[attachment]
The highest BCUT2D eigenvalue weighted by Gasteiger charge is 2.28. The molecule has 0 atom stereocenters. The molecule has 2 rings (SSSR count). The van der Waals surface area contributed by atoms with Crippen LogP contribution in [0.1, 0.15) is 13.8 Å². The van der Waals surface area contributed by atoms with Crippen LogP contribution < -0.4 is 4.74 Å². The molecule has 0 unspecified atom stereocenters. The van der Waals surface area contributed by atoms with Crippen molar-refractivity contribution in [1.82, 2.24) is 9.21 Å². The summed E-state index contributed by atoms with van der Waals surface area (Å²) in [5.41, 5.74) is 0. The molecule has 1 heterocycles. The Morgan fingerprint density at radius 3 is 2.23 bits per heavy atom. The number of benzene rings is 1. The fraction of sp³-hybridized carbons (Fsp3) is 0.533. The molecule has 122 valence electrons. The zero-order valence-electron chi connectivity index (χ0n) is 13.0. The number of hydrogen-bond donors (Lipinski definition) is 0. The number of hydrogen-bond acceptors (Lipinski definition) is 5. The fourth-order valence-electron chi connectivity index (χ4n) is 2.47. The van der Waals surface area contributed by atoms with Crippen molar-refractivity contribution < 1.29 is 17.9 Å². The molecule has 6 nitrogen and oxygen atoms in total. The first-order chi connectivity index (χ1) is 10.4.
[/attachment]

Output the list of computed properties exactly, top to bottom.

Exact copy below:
The highest BCUT2D eigenvalue weighted by Gasteiger charge is 2.28. The molecule has 0 atom stereocenters. The molecule has 2 rings (SSSR count). The van der Waals surface area contributed by atoms with Crippen LogP contribution in [0.1, 0.15) is 13.8 Å². The van der Waals surface area contributed by atoms with Crippen LogP contribution < -0.4 is 4.74 Å². The molecule has 0 unspecified atom stereocenters. The van der Waals surface area contributed by atoms with Crippen molar-refractivity contribution in [1.82, 2.24) is 9.21 Å². The summed E-state index contributed by atoms with van der Waals surface area (Å²) in [5.41, 5.74) is 0. The molecule has 1 heterocycles. The Morgan fingerprint density at radius 3 is 2.23 bits per heavy atom. The number of benzene rings is 1. The fraction of sp³-hybridized carbons (Fsp3) is 0.533. The molecule has 122 valence electrons. The zero-order valence-electron chi connectivity index (χ0n) is 13.0. The number of hydrogen-bond donors (Lipinski definition) is 0. The number of hydrogen-bond acceptors (Lipinski definition) is 5. The fourth-order valence-electron chi connectivity index (χ4n) is 2.47. The van der Waals surface area contributed by atoms with Crippen molar-refractivity contribution < 1.29 is 17.9 Å². The molecule has 6 nitrogen and oxygen atoms in total. The first-order chi connectivity index (χ1) is 10.4.